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Book Review: "The Bee Sting" by Paul Murray

2/5 - It's alright, but nothing more...

By Annie KapurPublished 24 days ago 4 min read
From: Amazon

On the way home Elaine told Cass she was going to post her poem on her Instagram. She had discovered that there was a new generation of lady poets who posted their poems online and got millions of views. They wrote about real-life issues, like racism and homophobia, and were friends with singers, influencers and other celebrities. You could actually become seriously famous from poetry, Elaine noted.

- The Bee Sting by Paul Murray

I had been putting off reading this for a long time honestly only because I kept forgetting about it though it floundered around my list of books I desperately wanted to read. Finally, when I got around to it, I found it was a mixed bag and though I did not really have any expectations to be shattered or changed, I found that this book did make me feel a whole range of emotions. Though I found the author's writing of women to be very typically of the male gaze from time to time, often reducing women's personalities down to their looks - I can say that the story itself was alright.

I found parts of the poetry book discovery section to be the best and more than often, the Death of a Salesman part of the Barnes' Garage closing to be sentimental rubbish. All in all, this was a middle of the road book with some great emotions but mostly rumbly nonsense. I wouldn't say don't read it, just approach it without expectation. Don't let the fact that it was shortlisted for the Booker Prize trick you into thinking it's brilliant. It's not terrible, but it certainly isn't brilliant. It's just good. Emotional, but forgettable. This is not a 'book for the ages' and is probably barely a book for the next five years. Honestly, it made for an okay reading experience but turns out to be a not something you feel or think about for too long. It doesn't move you at all afterwards. Just for the time.

Elaine and Cassandra (or 'Cass') are two friends living in rural Ireland, discontented with life like teenage girls are and wanting to run away to a big city where they can be whoever they want. Obsessed with social media and finding their new English Teacher on there, they become enamoured with poetry (because all modern teens do, don't they?). I just want to take a side note here to say that it is more than clear that Paul Murray has probably never met a teen girl of the modern day - most of them could not care less about poetry - and that is coming from an English teacher who has both tried teaching it and seen other people teaching it. They simply do not care. They want to write their own poems and become 'Lady Poets' (because that's the way teenager girls talk about women, according to the world of Paul Murray).

Imelda is Cass's mother who has no personality but looks like a goddess. And the author has a propensity to slip into the male gaze writing to desperately describe how lovely she always looks regardless of her actual wants and needs as a human being. She is the trope of the 'catty hot lady' which makes my eyes roll with despair because it is neither funny nor well-written. Her story is interesting. Once we learn about her wedding day and why there are no pictures of it, we get a symbol that returns to the book ad nauseam and plays out pretty well to give the book some deeper meaning. I just wish he wrote this woman some personality. But alas, she is blonde and attractive which means to a male writer, she doesn't need one because all that matters is her looks.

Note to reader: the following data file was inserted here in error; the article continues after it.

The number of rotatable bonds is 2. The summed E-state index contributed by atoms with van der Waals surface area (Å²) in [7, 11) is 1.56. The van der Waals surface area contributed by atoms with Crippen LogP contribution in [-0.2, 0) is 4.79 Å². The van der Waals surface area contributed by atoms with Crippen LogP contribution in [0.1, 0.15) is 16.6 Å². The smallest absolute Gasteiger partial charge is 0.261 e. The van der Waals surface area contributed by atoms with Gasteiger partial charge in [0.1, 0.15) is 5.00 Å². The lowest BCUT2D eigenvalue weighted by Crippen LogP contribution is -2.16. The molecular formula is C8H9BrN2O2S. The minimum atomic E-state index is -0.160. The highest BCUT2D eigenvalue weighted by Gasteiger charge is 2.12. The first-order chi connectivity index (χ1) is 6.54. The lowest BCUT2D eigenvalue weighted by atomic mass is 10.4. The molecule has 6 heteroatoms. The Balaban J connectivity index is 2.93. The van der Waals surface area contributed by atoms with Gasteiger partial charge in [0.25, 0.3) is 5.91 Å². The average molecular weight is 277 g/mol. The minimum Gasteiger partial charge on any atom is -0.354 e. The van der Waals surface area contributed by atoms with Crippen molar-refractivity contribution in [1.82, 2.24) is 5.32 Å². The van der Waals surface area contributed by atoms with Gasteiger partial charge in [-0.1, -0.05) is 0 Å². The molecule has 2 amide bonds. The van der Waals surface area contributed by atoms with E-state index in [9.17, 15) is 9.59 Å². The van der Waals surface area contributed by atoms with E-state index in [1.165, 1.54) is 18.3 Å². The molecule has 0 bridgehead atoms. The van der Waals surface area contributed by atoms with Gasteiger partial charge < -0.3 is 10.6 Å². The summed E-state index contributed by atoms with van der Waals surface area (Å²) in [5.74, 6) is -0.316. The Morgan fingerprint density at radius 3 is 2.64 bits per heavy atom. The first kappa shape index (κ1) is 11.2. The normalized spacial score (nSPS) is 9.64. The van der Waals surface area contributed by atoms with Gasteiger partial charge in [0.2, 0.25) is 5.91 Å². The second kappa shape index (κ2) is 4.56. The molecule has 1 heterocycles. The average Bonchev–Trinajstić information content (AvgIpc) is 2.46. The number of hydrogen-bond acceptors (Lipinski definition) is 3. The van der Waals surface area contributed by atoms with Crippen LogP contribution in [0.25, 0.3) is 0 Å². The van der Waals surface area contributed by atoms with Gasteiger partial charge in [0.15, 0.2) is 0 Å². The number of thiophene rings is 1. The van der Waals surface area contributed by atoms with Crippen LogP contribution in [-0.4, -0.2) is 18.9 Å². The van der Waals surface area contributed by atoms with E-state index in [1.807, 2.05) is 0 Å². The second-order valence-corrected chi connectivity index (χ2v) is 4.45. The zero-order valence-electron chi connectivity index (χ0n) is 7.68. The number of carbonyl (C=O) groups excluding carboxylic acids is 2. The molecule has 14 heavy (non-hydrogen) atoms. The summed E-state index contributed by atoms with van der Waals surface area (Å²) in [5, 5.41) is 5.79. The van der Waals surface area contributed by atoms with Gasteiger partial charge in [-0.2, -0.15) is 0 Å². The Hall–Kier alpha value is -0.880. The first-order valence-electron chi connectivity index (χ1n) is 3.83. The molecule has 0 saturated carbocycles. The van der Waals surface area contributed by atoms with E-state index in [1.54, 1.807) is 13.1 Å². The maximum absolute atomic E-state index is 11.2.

From: Amazon

When we get to the part where Cass receives the poetry book in the post, I think we actually have hit the high point of the book. Cass's initial grief and disappointment about the book is projected back on to the things she feels she cannot tell her best friend out of fear of ruining their friendship. Instability plus feeling inferior almost constantly begin to consume aspects of Cass's life, which she wants to spend with her best friend, Elaine. This is then again projected back on to her treatment of her gamer-trope little brother, PJ. Cass's underlying instability of position is everywhere in the book and consumes it from the moment she realises there are no wedding pictures of her parents. It is probably the only really well written part of the book.

We get a whole host of characters in the book, many of which have pretty interesting stories if they were expanded upon and actually given some intense personality traits, but seem to fall flat as only average snapshots of life in a style you would expect a guest star on Seinfeld to be. Big Mike, Aunt Rose, the Brazillian Housekeeper etc. However, the interesting thing about events not being what they seem to be struck me as more interesting than the characters involved. For example: the wedding scene is somewhat different to what is relayed to the reader.

All in all, there are more disadvantages than advantages in this novel and I found it to drag on towards an ambiguous conclusion which was in no way satisfying. Though it was good, it was only good for a time and did not wow me in any way. It falls flat, boring and rather repetitive after a while and its length doesn't support slugging through it if a family drama full of Chinese Whisper is not your thing.


About the Creator

Annie Kapur

200K+ Reads on Vocal.

Secondary English Teacher & Lecturer

🎓Literature & Writing (B.A)

🎓Film & Writing (M.A)

🎓Secondary English Education (PgDipEd) (QTS)

📍Birmingham, UK

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Comments (2)

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  • Janet B. Francis23 days ago

    I just like this post. Thanks for sharing.

  • Kendall Defoe 24 days ago

    I will keep this review in mind. Thanks.

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